Among the eighty-eight canons of the 1983 Code in which Bishops’ Conferences receive mention, several reiterate and re-emphasize the fact that these conferences must submit all majority decisions to Roman (papal) approval.

Canon 237 §2 An inter-diocesan seminary may not be established unless the prior approval of the Apostolic See has been obtained, both for the establishment of the seminary and for its statutes. Approval is also required from the Episcopal Conference if the seminary is for the whole of its territory; otherwise, from the Bishops concerned.

Canon 242 §1 In each country there is to be a Charter of Priestly Formation. It is to be drawn up by the Episcopal Conference, taking account of the norms issued by the supreme ecclesiastical authority, and it is to be approved by the Holy See; moreover, it is to be adapted to new circumstances, likewise with the approval of the Holy See. ….

Canon 439 §1 A plenary council for all the particular Churches of the same Episcopal Conference is to be celebrated as often as the Episcopal Conference, with the approval of the Apostolic See, considers it necessary or advantageous.

Canon 441 It is the responsibility of the Episcopal Conference:     
1° to convene a plenary council;

2° to choose a place within the territory of the Episcopal Conference for the celebration of the council;

3° to elect from among the diocesan Bishops a president of the plenary council, who is to be approved by the Apostolic See;

4° to determine the order of business and the matters to be considered, to announce when the plenary council is to begin and how long it is to last, and to transfer, prorogue and dissolve it.

Canon 448 §1 As a general rule, the Episcopal Conference includes those who preside over all the particular Churches of the same country, in accordance with Canon 450.

§2 An Episcopal Conference can, however, be established for a territory of greater or less extent if the Apostolic See, after consultation with the diocesan Bishops concerned, judges that circumstances suggest this. Such a Conference would include only the Bishops of some particular Churches in a certain territory, or those who preside over particular Churches in different countries. It is for the Apostolic See to lay down special norms for each case.

Canon 449 §1 It is for the supreme authority of the Church alone, after consultation with the Bishops concerned, to establish, suppress, or alter Episcopal Conferences.

Canon 451 Each Episcopal Conference is to draw up its own statutes, to be reviewed by the Apostolic See. In these, among other things, arrangements for the plenary meetings of the Conference are to be set out, and provision is to be made for a permanent committee of Bishops, and a general secretary of the Conference, and for other offices and commissions by which, in the judgment of the Conference, its purpose [?] can more effectively be achieved.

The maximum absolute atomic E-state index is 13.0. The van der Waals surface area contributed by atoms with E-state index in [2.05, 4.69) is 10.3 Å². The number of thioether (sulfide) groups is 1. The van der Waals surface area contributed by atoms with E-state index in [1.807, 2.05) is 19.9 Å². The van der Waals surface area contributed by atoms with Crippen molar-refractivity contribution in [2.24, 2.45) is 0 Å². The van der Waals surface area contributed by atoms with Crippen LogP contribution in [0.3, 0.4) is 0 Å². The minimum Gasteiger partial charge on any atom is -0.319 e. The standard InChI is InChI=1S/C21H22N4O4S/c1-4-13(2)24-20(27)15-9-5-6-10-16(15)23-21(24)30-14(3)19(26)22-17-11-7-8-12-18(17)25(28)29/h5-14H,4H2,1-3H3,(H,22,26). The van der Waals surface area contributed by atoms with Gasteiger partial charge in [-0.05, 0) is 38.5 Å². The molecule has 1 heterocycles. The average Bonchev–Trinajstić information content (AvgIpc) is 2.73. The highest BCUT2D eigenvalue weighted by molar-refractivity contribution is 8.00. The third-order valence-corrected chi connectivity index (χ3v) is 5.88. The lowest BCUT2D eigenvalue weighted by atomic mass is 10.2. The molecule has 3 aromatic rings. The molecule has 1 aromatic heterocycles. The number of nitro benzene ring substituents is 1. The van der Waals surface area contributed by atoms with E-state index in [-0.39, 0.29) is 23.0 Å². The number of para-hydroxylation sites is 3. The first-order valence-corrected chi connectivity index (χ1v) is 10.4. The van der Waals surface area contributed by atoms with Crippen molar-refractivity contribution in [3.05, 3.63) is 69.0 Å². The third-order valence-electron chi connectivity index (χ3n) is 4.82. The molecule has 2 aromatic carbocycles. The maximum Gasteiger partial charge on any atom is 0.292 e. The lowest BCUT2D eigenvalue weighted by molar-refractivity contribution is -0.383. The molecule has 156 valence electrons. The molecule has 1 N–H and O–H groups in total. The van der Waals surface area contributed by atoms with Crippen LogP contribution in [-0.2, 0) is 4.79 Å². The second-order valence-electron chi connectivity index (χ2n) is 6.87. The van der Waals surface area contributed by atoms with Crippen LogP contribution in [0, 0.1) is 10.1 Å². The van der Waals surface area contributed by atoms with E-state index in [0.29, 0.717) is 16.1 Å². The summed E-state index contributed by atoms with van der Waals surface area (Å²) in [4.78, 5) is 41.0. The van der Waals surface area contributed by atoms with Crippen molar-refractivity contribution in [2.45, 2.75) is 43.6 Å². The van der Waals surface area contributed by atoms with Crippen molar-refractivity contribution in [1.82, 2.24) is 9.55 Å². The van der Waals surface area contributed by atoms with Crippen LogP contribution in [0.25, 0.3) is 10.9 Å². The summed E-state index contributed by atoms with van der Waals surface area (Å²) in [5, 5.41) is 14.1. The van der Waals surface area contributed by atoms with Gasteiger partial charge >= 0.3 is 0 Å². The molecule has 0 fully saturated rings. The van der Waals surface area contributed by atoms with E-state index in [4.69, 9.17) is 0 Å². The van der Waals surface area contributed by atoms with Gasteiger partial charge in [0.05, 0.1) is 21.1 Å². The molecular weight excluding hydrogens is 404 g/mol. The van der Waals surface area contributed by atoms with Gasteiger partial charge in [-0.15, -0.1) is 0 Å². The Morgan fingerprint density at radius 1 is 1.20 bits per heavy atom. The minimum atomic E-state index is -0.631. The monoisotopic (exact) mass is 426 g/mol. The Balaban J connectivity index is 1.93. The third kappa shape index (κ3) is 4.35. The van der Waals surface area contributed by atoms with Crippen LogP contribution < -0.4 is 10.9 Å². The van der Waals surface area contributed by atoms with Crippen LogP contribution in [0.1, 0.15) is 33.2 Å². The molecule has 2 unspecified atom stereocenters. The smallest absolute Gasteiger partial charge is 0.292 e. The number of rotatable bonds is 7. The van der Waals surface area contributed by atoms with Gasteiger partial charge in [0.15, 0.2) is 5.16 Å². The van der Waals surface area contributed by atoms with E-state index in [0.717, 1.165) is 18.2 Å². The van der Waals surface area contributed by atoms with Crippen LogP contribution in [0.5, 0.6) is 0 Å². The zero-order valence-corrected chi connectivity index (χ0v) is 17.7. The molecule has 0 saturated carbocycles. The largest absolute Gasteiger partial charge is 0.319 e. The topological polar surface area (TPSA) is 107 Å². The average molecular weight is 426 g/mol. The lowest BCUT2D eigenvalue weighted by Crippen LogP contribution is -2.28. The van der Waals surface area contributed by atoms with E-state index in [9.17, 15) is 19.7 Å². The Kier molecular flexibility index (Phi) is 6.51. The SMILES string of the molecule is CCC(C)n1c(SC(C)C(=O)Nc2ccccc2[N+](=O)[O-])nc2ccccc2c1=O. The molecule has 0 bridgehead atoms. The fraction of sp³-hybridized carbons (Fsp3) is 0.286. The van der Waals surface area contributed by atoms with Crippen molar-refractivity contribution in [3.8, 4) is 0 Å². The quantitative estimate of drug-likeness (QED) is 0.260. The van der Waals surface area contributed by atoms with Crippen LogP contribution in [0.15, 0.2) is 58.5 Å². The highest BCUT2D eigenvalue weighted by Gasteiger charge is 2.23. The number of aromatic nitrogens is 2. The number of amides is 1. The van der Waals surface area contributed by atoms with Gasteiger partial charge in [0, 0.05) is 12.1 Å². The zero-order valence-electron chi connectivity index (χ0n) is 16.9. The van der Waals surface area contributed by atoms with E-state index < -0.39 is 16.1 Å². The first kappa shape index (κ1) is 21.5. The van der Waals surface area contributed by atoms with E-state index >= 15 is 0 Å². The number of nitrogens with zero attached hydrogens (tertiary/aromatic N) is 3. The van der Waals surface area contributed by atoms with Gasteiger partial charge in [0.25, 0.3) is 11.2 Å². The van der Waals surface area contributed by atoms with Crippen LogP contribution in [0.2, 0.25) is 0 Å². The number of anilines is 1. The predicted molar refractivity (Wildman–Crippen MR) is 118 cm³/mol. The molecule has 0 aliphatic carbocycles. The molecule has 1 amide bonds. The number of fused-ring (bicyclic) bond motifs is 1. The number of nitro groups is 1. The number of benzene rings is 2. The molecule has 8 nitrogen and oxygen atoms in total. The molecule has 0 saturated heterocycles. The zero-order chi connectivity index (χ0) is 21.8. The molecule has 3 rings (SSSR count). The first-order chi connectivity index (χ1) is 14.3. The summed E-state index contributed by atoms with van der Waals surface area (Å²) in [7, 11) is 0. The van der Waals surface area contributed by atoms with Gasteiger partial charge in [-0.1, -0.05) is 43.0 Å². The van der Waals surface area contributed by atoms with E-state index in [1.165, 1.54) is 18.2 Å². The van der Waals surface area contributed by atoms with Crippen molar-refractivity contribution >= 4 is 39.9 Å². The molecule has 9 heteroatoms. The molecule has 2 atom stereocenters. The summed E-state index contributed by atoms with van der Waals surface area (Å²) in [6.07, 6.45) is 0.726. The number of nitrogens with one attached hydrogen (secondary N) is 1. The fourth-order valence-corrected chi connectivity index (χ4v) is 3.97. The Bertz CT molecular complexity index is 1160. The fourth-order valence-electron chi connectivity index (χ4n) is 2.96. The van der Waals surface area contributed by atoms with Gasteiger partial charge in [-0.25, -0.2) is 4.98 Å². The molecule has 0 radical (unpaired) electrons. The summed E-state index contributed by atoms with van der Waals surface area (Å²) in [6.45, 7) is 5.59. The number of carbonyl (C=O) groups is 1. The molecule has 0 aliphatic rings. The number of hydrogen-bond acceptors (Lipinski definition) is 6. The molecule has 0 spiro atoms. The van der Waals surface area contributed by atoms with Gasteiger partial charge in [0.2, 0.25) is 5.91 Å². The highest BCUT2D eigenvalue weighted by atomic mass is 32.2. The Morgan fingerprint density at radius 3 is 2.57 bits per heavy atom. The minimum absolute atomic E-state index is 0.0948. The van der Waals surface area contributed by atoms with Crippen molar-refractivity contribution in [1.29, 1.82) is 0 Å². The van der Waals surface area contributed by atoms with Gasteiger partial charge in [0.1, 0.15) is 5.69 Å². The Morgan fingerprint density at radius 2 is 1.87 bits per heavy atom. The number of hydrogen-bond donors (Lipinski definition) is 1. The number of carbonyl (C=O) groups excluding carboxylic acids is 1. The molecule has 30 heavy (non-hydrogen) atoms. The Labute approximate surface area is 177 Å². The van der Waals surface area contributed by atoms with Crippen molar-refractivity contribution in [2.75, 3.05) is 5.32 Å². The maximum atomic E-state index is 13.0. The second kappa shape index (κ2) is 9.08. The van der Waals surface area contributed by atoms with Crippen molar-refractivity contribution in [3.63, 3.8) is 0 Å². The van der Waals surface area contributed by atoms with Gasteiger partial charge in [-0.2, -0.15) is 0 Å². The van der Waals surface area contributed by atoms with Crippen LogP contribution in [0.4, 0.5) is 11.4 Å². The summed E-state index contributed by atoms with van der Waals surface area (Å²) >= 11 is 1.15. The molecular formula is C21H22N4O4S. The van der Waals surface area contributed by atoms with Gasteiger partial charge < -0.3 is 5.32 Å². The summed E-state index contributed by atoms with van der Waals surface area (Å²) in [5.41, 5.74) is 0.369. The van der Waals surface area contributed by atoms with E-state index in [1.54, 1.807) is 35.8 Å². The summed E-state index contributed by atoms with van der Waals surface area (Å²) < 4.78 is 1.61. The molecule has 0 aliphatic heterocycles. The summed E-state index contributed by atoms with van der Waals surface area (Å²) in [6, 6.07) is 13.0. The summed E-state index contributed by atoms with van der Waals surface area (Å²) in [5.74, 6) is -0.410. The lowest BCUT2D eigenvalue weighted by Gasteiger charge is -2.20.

Canon 455 §1 The Episcopal Conference can make general decrees only in cases where the universal law has so prescribed, or by special mandate of the Apostolic See, either on its own initiative or at the request of the Conference itself.

§2 For the decrees mentioned in §1 validly to be enacted at a plenary meeting, they must receive two thirds of the votes of those who belong to the Conference with a deliberative vote. These decrees do not oblige until they have been reviewed by the Apostolic See and lawfully promulgated.

Canon 456 When a plenary meeting of the Episcopal Conference has been concluded, its minutes are to be sent by the president to the Apostolic See for information, and its decrees, if any, for review.

Canon 459 §1 Relations are to be fostered between Episcopal Conferences, especially neighboring ones, in order to promote and defend whatever is for the greater good.        
                        §2 The Apostolic See must be consulted whenever actions or affairs undertaken by Conferences have an international character.

Canon 753         Although they do not enjoy infallible teaching authority, the bishops in communion with the head and members of the college, whether as individuals or gathered in conferences of bishops or in particular councils, are authentic teachers and instructors of the faith for the faithful entrusted to their care; the faithful must adhere to the authentic teaching of their own bishops with a sense of religious respect.

Canon 755        §1. It is within the special competence of the entire college of bishops and of the Apostolic See to promote and direct the participation of Catholics in the ecumenical movement, whose purpose is the restoration of unity among all Christians, which the Church is bound by the will of Christ to promote.

Canon 756 §1 The office of preaching the Gospel to the whole Church has been committed principally to the Roman Pontiff and [by whom?] to the [new] College of Bishops.

Canon 825 §1 Books of the sacred Scriptures may not be published unless they are approved by the Apostolic See or the Episcopal Conference. The publication of translations of the sacred Scriptures requires the approval of the same authority, and they must have necessary and sufficient explanatory notes.